Howdy! I'm Professor Curtis of Aspire Mountain Academy here with more statistics homework help. Today we're going to learn how to use StatCrunch to perform hypothesis testing on means of tornado lengths. Here's our problem statement: A dataset includes data from 500 random tornadoes. The display from technology available below results from using the tornado lengths (in miles) to test the claim that the mean tornado length is greater than 2.7 miles. Use a 5% significance level. Identify the null and alternative hypotheses, test statistic, P-value, and state the final conclusion that addresses the original claim.
OK, the first part of our problem asks us to identify the null alternative hypotheses. The null hypothesis is by definition a statement of equality, so looking at our answer options, we can see answer option D is not going to be correct. Now, to select from the remaining answer options, we need to determine the correct alternative hypothesis. And to do that, we look at the claim. What is the claim that we're being asked to evaluate? Well, here in the problem statement, it says we're testing the claim that the mean tornado length is greater than 2.7 miles. So we want that mean to be greater than 2.7, and that's this answer option here. I check my answer. Good job!
Now we're asked identify the test statistic. Normally in a problem like this, we would have data and we dump it into StatCrunch, and we use StatCrunch to give us the results. In this case, we don't need to do that, because we click on this icon, we have this display from technology which already gives us what we need. So here's our test statistic, located here, the T stat. We're asked to round to two decimal places. Nice work!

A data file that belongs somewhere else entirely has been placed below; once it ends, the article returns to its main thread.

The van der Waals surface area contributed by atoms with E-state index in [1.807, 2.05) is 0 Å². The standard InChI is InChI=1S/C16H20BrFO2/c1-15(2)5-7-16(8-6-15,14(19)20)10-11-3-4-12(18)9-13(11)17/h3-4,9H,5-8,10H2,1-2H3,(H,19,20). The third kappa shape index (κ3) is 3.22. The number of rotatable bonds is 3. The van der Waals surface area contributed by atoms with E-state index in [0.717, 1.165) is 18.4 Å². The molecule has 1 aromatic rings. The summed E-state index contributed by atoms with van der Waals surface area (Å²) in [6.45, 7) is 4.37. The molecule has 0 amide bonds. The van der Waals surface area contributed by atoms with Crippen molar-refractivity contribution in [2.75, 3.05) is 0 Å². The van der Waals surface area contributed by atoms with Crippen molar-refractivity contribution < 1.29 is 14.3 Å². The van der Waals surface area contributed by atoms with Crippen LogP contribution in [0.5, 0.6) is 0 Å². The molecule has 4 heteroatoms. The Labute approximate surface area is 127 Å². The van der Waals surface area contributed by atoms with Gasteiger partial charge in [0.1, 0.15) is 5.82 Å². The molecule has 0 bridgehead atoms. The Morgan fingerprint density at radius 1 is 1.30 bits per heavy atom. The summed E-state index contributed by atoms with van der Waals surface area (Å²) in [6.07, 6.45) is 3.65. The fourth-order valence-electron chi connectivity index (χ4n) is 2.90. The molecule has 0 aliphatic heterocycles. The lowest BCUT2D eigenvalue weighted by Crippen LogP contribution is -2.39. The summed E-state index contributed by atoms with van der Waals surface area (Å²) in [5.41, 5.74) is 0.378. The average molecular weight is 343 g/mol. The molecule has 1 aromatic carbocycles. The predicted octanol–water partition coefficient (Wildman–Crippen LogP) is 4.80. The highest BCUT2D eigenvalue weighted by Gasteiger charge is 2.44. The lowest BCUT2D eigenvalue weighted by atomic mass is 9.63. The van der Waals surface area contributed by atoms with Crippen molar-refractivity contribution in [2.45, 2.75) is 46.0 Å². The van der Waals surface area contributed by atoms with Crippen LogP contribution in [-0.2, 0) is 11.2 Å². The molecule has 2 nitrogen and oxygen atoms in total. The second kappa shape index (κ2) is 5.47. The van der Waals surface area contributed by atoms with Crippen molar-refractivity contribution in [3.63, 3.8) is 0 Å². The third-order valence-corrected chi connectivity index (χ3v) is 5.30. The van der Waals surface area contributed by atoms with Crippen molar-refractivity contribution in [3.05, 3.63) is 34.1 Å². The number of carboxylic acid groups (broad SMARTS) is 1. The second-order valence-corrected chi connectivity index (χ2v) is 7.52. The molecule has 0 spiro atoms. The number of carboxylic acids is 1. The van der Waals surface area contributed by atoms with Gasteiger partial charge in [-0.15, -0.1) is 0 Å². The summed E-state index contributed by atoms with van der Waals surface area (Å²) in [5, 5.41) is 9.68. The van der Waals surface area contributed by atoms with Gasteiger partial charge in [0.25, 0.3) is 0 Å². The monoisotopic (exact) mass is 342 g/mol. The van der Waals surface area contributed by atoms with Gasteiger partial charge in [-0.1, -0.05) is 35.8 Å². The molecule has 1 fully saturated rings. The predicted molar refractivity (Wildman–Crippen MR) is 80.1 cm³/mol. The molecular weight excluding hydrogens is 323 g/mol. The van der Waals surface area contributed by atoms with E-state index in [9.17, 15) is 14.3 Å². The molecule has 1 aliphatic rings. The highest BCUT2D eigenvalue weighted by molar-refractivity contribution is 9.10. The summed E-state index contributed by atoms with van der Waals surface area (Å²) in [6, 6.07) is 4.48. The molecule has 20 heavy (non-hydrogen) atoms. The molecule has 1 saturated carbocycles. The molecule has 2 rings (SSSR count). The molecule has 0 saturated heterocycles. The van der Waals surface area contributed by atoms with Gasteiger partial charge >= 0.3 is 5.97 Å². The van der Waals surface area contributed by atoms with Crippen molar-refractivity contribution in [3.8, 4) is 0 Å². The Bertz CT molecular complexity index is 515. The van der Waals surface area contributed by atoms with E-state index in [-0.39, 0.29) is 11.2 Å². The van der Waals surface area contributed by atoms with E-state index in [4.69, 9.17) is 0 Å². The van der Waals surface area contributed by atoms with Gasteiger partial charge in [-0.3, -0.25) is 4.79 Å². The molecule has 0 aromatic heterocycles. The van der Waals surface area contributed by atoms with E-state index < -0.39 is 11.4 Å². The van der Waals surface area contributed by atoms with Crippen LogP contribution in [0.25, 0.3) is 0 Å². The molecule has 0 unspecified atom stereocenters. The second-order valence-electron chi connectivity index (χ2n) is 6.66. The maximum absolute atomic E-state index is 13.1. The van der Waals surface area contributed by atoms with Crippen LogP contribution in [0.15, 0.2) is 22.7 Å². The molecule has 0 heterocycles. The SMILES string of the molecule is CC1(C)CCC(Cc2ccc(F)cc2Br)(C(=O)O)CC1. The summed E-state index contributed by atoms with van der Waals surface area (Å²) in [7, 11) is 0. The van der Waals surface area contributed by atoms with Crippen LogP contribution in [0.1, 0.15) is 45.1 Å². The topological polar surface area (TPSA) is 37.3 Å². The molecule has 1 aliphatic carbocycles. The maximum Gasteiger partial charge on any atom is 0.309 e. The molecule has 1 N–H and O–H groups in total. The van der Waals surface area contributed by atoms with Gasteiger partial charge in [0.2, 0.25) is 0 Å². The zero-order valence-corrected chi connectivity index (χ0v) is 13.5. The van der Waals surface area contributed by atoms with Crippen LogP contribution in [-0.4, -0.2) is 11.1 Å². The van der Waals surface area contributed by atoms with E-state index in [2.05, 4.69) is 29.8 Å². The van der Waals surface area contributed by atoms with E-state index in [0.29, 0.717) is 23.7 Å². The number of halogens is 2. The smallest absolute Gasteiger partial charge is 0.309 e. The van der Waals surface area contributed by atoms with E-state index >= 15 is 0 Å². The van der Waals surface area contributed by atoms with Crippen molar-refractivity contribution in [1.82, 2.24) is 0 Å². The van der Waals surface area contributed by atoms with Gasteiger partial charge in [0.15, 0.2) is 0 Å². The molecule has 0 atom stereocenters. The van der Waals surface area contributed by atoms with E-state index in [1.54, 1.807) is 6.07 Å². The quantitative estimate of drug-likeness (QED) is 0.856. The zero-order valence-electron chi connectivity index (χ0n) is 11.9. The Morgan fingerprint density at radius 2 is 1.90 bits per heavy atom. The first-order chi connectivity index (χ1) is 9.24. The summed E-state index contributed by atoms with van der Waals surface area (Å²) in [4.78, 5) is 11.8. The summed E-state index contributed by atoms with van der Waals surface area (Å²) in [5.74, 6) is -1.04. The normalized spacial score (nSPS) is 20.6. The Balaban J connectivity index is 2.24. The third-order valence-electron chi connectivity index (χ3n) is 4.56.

Now we’re asked for the P-value. That's also there in that technology display, right next to the test statistic. I'm asked to round to three decimal places. Good job!
And now we're asked to state the final conclusion that addresses the original claim. We do that by comparing our P-value with our significance level. So here's our P-value, 3.9%. We're asked to compare that with the alpha level of 5%. So our p-value is definitely less than our significance level. That means we're inside the region of rejection, and therefore we reject H0. Because we reject H0, we can say that there is sufficient evidence. Good job!
And that's how we do it at Aspire Mountain Academy! Be sure to leave your comments below and let us know how good a job we did or how we can improve. And if your stats teacher is boring or just doesn't want to help you learn stats, go to aspiremountainacademy.com, where you can learn more about accessing our lecture videos or provide feedback on what you'd like to see. Thanks for watching! We'll see you in the next video.
5/27/2019 05:51:54 pm
Thank you for this I was struggling with this question
Aspire Mountain Academy
6/14/2019 08:13:25 pm
You're most welcome! That's why we're here!
12/23/2020 02:02:02 pm
Thanks A lot.
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Frustrated with a particular MyStatLab/MyMathLab homework problem? No worries! I'm Professor Curtis, and I'm here to help.